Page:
All-in-one computers are yesteryear’s gas guzzling SUVs. Sure, they’re stylish and full-featured. But they’re also ridiculously extravagant for everyday tasks.
So, it was no surprise that the budget-minded maestros at Asus released the sensibly appointed Eee Top (or ET1602). The skinny on this countertop unit is pretty straightforward: It’s the touch-based kitchen computer that won’t put you out of house and home. Don’t go rushing out to cash in that 401K, though — despite a recession-friendly price, the Eee Top still feels a little light in the loafers.
The glossy white, semi-opaque keyboard and mouse looks stylish enough out of the box, but after extended handling their light, plastic-y build became annoying. Despite this pet peeve, we were impressed with the central unit. The slim chassis sat solid on our countertop, while the bright, 15.6-inch screen and the integrated speakerbar made up the majority of the Top’s sleek profile. Rounding out the device are six USB ports, a memory card reader, a 1.3-MP webcam, and integrated Wi-Fi. We can’t lie though — we were pretty bummed at the lack of an optical drive. Once we got everything fired up, it was clear that the Top’s designers channeled Cupertino (iMac anyone?), but we’ll take ‘derivative’ over ‘downright hideous’ any day.
The Top’s less-is-more exterior is only complemented by its interface. After a quick bootup we were presented with two options: Windows Mode, a touch-based version of XP, and Easy Mode, an icon-heavy task-based take on XP). Though there wasn’t a huge difference between the two, navigating through each using just our fingers was a breeze. Simple clicking and dragging was remarkably hassle-free, and even the on-screen response was consistently lightning fast across a number of applications. In fact, we found that the reliability and accuracy of the touch interface made up for other quibbles — like the awkward (but functional) on-screen keyboard, the lack of multitouch navigation and the cheap hunk of plastic subbing for a stylus.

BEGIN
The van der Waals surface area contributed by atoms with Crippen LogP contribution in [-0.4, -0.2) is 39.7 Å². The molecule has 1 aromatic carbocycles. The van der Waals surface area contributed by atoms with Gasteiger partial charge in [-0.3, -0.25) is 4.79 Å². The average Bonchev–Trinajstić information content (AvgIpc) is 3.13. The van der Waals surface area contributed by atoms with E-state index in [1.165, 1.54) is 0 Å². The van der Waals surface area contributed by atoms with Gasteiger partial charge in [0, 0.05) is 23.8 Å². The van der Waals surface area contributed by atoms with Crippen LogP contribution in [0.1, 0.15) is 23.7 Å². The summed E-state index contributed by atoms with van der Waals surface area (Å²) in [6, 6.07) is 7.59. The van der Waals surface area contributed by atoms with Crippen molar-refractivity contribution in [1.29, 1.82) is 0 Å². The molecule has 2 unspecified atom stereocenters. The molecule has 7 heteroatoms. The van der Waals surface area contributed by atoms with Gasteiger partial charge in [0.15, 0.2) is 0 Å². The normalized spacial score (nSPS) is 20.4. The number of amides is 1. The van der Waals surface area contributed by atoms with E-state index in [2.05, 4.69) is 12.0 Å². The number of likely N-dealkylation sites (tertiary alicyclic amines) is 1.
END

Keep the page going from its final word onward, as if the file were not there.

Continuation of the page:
Asus kept things lithe under the hood, too. We still have mixed feelings about our review unit, which shipped with Intel’s 1.6-GHz Atom processor, 1 GB of RAM, and an integrated GPU. On one hand, the choice of the plunky, mobile-centric processor was reasonable considering the price/size niche Asus was shooting for. And again, as far as operating comfortably within its casual computing skin, the Top performs well. Still, we felt like the Top’s potential was extremely limited by its lack of power. Although plain vanilla tasks like web surfing, e-mail and light word processing worked fine, when we broke out high-res video from Netflix and Hulu, the Top started to show cracks. Naturally, this raised the question: How important is video for a lifestyle device like a countertop computer? Around my fourth attempt at streaming an episode of “30 Minute Meals” (while in the kitchen, no less), the answer was clear. When it comes to the ever increasing prevalence of web-based video, the Eee is sorely underpowered.
Ideally, the Top was designed to address all of our casual computing needs. Asus definitely nailed the simplicity and accessibility parts. But we can only hope that some video chops are in the cards for next year’s model. We can handle the lack of an optical drive, but if we can’t solidly back that up with web content, we’ve got a problem. That said, the Top’s killer price and intuitive interface puts it miles ahead of its gas guzzling, all-in-one competitors.